Bringing the Zoo to You: March 2020 Edition

From flamingo courtships to weekly weigh-ins for the African lions, the Smithsonian’s National Zoo is buzzing with beastly activity behind the scenes! Though the Zoo is temporarily closed to visitors, our dedicated animal care team continues to provide the highest quality of animal care to all its residents. Get a sneak peek at the animals’ activities from March 14 through April 1.

Thank you for your continued support. Follow the Zoo's social media using the hashtag #NatZooZen for more fun updates!  

Flamingo Flock | Bird House

The Zoo may be closed to the public, but life…uhh…finds a way. At the Bird House, our American flamingo flock has begun their courting behaviors. In preparation for breeding, the birds engage in some head flagging and synchronized walking. Keepers observe these behaviors every year to identify breeding pairs. Flamingos mate for life and will only search for a new mate if theirs passes away.

Orangutans | Primates

We can always count on 3.5-year-old Bornean orangutan, Redd, to make us smile. As he crosses the O-Line with mom Batang following closely behind, he reminds us to keep calm, carry on and just keep swinging.

Bennett's Wallaby | Small Mammal House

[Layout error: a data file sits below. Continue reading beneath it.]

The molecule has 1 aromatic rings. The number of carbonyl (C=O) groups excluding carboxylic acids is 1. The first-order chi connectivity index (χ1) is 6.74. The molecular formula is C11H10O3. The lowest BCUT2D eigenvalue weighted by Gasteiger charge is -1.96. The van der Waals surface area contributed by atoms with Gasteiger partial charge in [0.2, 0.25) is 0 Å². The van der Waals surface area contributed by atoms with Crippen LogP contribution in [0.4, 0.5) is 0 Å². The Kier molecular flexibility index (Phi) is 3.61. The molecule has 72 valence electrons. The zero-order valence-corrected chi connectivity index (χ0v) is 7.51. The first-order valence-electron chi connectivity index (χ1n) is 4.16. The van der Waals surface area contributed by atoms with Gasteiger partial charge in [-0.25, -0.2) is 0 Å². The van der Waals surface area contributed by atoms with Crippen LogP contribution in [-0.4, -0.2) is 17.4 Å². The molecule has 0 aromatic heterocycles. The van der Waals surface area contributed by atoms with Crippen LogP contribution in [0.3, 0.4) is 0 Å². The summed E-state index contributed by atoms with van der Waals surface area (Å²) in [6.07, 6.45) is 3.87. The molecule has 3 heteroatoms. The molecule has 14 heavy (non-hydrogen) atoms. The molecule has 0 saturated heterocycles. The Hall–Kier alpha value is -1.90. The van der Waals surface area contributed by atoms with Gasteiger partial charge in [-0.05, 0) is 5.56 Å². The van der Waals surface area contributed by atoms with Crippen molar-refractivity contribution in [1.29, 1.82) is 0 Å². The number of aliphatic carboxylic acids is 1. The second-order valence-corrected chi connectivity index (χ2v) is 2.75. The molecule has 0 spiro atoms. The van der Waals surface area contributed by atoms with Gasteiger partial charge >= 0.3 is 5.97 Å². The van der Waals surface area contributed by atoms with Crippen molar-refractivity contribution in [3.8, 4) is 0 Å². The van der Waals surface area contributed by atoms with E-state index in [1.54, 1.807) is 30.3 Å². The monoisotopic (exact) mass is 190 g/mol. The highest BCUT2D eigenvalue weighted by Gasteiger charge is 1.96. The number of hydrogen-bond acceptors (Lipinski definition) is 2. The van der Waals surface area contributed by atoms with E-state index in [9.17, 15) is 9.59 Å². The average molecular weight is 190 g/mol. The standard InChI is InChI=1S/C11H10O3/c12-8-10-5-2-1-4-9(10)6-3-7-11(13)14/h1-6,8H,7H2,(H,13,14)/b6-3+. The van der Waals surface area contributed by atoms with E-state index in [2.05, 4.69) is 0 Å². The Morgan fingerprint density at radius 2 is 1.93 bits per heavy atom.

Spring has sprung at the Small Mammal House, and so has its newest resident—a Bennett’s wallaby joey! Keepers believe mom Victoria gave birth to a jellybean-sized joey Aug. 10, 2019. It first peeked out of the pouch Jan. 27, and took its first hops March 18 under mom’s close watch. Victoria keeps the joey close, so it may be some time before keepers determine his or her sex. They describe the joey as a ‘homebody’ who spends most of its time hanging out in mom’s pouch!

Two-Toed Sloth | Small Mammal House

Hang in there. Slow down for a moment of #NatZooZen with two-toed sloth Athena and her kale. Two-toed sloths are native to Central and South America and live in the canopies of tropical rainforests. They are very slow moving and have a metabolic rate of about 40% to 45% of what would be expected for their body weight. Their body temperatures range between 86 to 93 degrees Fahrenheit, which helps them conserve energy.

African Lion | Great Cats